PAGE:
Risk of Long Covid structurally underexposed in Dutch coronavirus policy

AMSTERDAM - The Netherlands announced it would open a new expertise center on Long Covid. But the disease, sometimes called Post-Covid syndrome, was hardly on the political agenda for three years. And that was because it received little priority amid all the other issues the pandemic brought with it, AD reports after speaking with those involved. 


The Netherlands was off to a strong start when the first concerns about Long Covid were raised. To avoid what happened with Q-Fever patients, the Cabinet instructed Q-Support to also care for Long Covid patients under the name C-Support as early as March 2020. Health insurers quickly started reimbursing Long Covid treatments by physiotherapists and occupational therapists. And parliament unanimously instructed the government to properly organize care, supervision, and research. 


But in the three years that followed, specialized clinics closed, and research projects fizzled out due to a lack of funding. And the between 100,000 and 375,000 Long Covid sufferers in the Netherlands, according to estimates from the Outbreak Management Team, were left feeling not cared for, ignored, and hopeless. 


In all that time, Long Covid was never a serious theme in government communications. Prime Minister Mark Rutte and Hugo de Jonge, the Minister of Health between March 2020 and January 2022, hardly ever mentioned it in their press conference. And the OMT did not mention it in any of its advice during the first year of the pandemic.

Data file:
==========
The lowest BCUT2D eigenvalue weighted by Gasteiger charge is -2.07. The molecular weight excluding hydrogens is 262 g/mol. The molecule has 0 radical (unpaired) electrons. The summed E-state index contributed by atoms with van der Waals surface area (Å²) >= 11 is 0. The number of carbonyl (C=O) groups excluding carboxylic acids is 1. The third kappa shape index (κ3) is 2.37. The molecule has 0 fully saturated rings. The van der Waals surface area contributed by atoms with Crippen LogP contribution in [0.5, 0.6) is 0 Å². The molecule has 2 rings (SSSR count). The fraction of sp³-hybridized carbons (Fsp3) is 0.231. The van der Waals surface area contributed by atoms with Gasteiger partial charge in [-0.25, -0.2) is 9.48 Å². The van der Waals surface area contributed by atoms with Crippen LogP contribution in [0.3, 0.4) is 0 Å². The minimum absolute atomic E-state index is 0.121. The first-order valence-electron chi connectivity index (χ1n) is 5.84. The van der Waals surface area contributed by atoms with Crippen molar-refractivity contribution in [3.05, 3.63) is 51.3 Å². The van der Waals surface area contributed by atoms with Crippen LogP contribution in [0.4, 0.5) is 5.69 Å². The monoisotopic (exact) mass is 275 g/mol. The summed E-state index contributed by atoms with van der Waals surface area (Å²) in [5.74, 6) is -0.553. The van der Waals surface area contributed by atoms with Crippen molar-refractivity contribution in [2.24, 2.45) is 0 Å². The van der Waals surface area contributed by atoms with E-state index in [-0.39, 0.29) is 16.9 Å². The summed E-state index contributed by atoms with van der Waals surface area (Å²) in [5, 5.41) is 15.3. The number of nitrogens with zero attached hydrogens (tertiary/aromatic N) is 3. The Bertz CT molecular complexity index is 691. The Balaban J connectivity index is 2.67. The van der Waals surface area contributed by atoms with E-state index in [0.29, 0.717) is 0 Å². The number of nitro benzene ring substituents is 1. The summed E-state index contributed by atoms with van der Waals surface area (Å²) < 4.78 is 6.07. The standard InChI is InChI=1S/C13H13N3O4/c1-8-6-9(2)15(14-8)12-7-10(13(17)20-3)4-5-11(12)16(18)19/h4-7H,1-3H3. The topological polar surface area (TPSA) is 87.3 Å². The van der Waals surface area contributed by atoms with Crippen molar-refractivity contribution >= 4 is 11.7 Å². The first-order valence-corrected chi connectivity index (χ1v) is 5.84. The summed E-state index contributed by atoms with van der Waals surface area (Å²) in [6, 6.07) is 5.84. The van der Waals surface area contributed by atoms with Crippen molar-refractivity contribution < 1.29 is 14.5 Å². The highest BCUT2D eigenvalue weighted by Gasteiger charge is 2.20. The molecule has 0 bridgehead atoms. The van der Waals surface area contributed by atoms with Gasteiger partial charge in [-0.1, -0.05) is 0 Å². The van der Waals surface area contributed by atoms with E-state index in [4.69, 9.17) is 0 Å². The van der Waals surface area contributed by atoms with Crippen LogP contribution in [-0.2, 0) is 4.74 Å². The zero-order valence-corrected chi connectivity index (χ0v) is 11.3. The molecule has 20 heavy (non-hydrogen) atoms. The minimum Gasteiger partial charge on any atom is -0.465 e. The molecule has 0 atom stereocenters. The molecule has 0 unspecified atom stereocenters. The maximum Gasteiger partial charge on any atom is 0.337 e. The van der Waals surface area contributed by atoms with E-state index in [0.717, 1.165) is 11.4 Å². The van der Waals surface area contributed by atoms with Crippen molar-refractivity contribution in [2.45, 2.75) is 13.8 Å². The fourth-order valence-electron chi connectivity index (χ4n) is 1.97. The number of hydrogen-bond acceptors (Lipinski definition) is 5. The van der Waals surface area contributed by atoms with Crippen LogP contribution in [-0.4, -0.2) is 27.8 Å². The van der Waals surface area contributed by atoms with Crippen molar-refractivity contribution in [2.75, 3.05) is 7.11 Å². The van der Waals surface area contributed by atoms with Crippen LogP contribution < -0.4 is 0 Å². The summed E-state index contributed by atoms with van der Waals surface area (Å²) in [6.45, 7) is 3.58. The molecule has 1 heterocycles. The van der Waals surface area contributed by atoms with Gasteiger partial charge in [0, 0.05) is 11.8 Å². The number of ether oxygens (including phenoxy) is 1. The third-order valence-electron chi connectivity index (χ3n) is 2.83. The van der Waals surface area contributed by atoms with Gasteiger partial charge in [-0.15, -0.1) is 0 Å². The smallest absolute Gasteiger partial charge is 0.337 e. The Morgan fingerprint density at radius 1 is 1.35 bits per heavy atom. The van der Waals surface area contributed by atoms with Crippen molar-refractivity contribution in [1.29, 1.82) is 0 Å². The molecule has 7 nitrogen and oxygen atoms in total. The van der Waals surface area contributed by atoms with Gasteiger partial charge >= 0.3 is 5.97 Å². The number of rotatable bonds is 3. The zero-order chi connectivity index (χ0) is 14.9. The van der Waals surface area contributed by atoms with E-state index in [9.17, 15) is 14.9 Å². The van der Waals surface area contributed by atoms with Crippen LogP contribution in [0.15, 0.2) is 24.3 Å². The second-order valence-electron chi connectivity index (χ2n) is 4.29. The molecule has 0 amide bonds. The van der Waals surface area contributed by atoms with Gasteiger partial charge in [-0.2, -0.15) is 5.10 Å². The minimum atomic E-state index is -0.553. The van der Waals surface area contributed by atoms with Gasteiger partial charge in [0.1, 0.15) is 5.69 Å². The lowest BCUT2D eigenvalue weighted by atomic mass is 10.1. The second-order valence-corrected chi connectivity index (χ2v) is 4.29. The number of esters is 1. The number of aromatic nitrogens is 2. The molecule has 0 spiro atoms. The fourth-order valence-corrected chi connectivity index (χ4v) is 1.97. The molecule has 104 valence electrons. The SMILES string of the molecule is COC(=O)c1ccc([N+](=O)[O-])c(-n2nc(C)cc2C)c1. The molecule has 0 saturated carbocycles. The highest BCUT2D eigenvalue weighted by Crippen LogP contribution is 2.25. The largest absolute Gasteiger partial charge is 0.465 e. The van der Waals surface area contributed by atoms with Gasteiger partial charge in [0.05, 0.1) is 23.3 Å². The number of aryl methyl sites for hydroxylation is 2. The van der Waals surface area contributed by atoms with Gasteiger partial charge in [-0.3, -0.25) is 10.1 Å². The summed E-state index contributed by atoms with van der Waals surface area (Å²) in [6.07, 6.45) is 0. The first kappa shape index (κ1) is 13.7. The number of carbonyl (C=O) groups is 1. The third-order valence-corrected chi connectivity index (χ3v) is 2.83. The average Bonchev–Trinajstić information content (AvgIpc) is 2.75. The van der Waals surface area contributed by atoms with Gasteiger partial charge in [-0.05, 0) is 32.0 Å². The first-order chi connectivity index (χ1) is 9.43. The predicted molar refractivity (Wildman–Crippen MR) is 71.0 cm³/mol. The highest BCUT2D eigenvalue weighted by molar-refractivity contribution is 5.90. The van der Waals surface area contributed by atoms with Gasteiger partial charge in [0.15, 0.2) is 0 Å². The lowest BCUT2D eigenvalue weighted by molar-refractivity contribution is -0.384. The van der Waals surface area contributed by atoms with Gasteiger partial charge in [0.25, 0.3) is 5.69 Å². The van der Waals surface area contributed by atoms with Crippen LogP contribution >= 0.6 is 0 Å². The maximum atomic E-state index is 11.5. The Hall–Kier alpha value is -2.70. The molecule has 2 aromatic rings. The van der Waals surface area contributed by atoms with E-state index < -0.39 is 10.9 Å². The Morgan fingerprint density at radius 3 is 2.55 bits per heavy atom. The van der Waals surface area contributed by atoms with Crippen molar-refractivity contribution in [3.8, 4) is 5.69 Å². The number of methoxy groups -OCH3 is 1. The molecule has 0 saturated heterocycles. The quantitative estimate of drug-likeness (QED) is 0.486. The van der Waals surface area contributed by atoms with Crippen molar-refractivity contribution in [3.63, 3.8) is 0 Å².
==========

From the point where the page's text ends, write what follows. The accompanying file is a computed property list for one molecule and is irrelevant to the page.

“Preventing Long Covid was never a government policy goal, so the OMT never explicitly advised on this,” OMT virologist Marion Koopmans said to AD. “Until summer 2021, it was not an active consideration in our discussions. That was not a problem at the time. If you focus on containing the virus, you take all the consequences with it. So also Long Covid.” 


After the summer of 2021, the question was whether Long Covid should play a role in relaxing restrictions, but it never led to explicit advice. “The pressure to relax was great. Post Covid was not on the radar of the population. Then it is difficult to explain that you are taking strict measures,” said Diederik Gommers, chairman of the Dutch Association of Intensive Care at the time. 


There was also little scientific basis to provide advice because the disease was still new. “How many people got Long Covid? How many people’s daily life was really strongly affected? We didn’t know that,” Koopmans said. “To impose restrictions based on such uncertain knowledge is quite something. And make no mistake: during such a crisis, it is difficult to look a week ahead, let alone six months.” 


Due to the lack of clarity and because everyone was busy with something else, the topic never became a priority. Patient organizations did their best to put the subject on the agenda but got little support. 


At the end of this month, the Cabinet will present plans for a new Long Covid expertise center. But that won’t provide immediate relief. “Unfortunately, research takes time,” Minister Ernst Kuipers of Public Health said, according to AD. Pushing money into it won’t get you answers tomorrow, he said. 


Kuipers denied that he was not making an effort for Long Covid patients, reiterating that he takes the matter “very seriously” and is pushing a lot of money into research that he took the initiative to share in an EU context. 

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